A Unique Role in the San Francisco AIDS Office
Bridge HIV has been working to find new and innovative ways to fight HIV/AIDS since the start of the epidemic. Our history is tied to the San Francisco Department of Public Health (SFDPH) City Clinic. From 1978-1982, City Clinic conducted several studies on hepatitis B among gay and bisexual men, including a clinical trial that led to the first licensed Hepatitis B vaccine in the United States. Because this same population of men was also heavily impacted by the AIDS epidemic, men in the hepatitis B studies were asked to participate in a new study of AIDS called the San Francisco City Clinic Cohort Study (SFCCC). Data from this study contributed to the discovery that AIDS was caused by a sexually transmitted agent.
Additional teams were formed by SFDPH to track the emerging HIV/AIDS epidemic, begin prevention efforts and coordinate treatment services in San Francisco. Our group conducting the San Francisco City Clinic Cohort (SFCCC) Study, together with these teams, formed the original AIDS Office in the SFDPH.
Once AIDS was found to be caused by HIV, men in the SFCCC Study were asked for permission to test their stored blood samples for HIV antibodies. The tests revealed the history of HIV infection among some of these men, in some cases dating back to 1978. The SFCCC Study eventually became a world-renowned resource for understanding HIV infection and disease.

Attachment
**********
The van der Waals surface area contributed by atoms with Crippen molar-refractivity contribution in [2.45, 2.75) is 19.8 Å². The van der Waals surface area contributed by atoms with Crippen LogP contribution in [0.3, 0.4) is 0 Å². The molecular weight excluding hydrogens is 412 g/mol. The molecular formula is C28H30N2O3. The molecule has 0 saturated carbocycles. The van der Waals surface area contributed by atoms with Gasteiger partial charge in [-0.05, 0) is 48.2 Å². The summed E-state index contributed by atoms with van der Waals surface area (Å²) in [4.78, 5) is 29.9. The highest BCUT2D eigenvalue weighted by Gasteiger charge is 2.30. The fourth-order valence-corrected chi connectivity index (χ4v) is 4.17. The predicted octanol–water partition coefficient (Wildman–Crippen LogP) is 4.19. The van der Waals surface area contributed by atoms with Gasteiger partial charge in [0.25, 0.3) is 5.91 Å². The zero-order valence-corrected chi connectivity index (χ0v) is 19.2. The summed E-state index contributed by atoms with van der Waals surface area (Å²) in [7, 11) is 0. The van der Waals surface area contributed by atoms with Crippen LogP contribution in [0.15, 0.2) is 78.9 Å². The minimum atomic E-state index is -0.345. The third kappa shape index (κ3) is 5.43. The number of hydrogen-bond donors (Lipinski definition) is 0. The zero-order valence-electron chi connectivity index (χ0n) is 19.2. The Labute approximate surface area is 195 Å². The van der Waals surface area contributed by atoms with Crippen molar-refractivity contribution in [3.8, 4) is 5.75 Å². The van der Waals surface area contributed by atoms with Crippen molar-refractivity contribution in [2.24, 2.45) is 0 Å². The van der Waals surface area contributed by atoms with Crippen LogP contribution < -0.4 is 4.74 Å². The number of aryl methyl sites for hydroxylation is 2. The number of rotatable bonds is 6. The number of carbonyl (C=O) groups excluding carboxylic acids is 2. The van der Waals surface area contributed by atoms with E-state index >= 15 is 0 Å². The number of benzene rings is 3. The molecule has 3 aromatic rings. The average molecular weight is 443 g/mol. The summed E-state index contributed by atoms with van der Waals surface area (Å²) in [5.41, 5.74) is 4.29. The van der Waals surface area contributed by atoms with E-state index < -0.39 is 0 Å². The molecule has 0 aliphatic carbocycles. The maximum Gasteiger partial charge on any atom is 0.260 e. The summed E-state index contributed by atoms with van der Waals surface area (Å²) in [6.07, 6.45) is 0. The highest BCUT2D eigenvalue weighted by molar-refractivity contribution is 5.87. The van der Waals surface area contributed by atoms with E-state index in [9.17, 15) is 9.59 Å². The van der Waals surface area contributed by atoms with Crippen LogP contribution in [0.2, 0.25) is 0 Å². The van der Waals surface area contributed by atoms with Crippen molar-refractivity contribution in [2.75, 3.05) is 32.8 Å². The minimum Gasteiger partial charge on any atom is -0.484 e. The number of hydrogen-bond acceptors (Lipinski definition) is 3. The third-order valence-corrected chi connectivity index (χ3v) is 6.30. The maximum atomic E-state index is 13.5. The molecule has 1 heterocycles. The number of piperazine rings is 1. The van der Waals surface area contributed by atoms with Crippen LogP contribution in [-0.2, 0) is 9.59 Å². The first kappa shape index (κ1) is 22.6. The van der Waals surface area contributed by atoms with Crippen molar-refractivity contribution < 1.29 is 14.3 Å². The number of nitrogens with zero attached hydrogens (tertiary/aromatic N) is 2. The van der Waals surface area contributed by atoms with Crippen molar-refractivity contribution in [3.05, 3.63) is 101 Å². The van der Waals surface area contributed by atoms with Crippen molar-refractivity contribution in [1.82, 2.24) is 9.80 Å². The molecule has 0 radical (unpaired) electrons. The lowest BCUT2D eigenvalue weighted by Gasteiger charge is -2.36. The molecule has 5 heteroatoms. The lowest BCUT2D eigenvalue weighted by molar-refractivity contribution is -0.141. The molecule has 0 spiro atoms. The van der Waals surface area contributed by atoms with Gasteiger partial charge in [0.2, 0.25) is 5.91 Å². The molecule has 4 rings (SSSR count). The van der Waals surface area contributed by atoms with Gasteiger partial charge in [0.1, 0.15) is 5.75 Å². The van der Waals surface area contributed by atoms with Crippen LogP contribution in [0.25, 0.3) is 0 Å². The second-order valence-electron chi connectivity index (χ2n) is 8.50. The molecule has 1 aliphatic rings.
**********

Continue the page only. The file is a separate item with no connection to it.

The original Hepatitis B research came from the long public health tradition of looking for preventative methods to stop disease. That tradition continues in our research today. Forty years later, we function as a grant-funded research unit of the SFDPH, Population Health Division. On a daily basis, we engage with diverse communities, participate in several global networks of research studies, and drive innovative HIV prevention studies.
In those early days, we helped to identify the leading risk factors for HIV infection, as well as the most common indicators of disease progression. Later, we developed into a clinical trials unit, testing a variety of HIV prevention strategies. San Francisco is unique in this regard: we are one of a few Departments of Public Health to feature its own HIV clinical research trials unit, participating alongside academic research departments.
We’re proud of our heritage and strive to conduct cutting-edge HIV prevention research likely to have substantial public health impact. Today, HIV-negative volunteers from the San Francisco Bay Area can participate in a variety of HIV prevention research studies.